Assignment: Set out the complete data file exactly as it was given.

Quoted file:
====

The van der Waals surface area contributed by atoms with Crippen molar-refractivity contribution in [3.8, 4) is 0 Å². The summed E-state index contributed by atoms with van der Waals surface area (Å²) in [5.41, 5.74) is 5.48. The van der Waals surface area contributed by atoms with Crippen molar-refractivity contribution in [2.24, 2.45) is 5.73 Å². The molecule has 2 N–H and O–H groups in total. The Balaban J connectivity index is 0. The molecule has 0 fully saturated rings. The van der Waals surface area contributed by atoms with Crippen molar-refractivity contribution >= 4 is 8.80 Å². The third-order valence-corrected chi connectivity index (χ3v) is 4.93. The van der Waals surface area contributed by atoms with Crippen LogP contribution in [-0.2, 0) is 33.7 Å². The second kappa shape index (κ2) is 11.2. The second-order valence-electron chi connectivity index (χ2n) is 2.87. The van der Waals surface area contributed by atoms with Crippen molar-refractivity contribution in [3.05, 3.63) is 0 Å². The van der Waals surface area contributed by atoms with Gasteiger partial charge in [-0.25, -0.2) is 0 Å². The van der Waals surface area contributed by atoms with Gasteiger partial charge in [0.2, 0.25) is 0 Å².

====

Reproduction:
The van der Waals surface area contributed by atoms with Crippen molar-refractivity contribution in [3.8, 4) is 0 Å². The summed E-state index contributed by atoms with van der Waals surface area (Å²) in [5.41, 5.74) is 5.48. The van der Waals surface area contributed by atoms with Crippen molar-refractivity contribution in [2.24, 2.45) is 5.73 Å². The molecule has 2 N–H and O–H groups in total. The Balaban J connectivity index is 0. The molecule has 0 fully saturated rings. The van der Waals surface area contributed by atoms with Crippen molar-refractivity contribution >= 4 is 8.80 Å². The third-order valence-corrected chi connectivity index (χ3v) is 4.93. The van der Waals surface area contributed by atoms with Crippen LogP contribution in [-0.2, 0) is 33.7 Å². The second kappa shape index (κ2) is 11.2. The second-order valence-electron chi connectivity index (χ2n) is 2.87. The van der Waals surface area contributed by atoms with Crippen molar-refractivity contribution in [3.05, 3.63) is 0 Å². The van der Waals surface area contributed by atoms with Gasteiger partial charge in [-0.25, -0.2) is 0 Å². The van der Waals surface area contributed by atoms with Gasteiger partial charge in [0.2, 0.25) is 0 Å².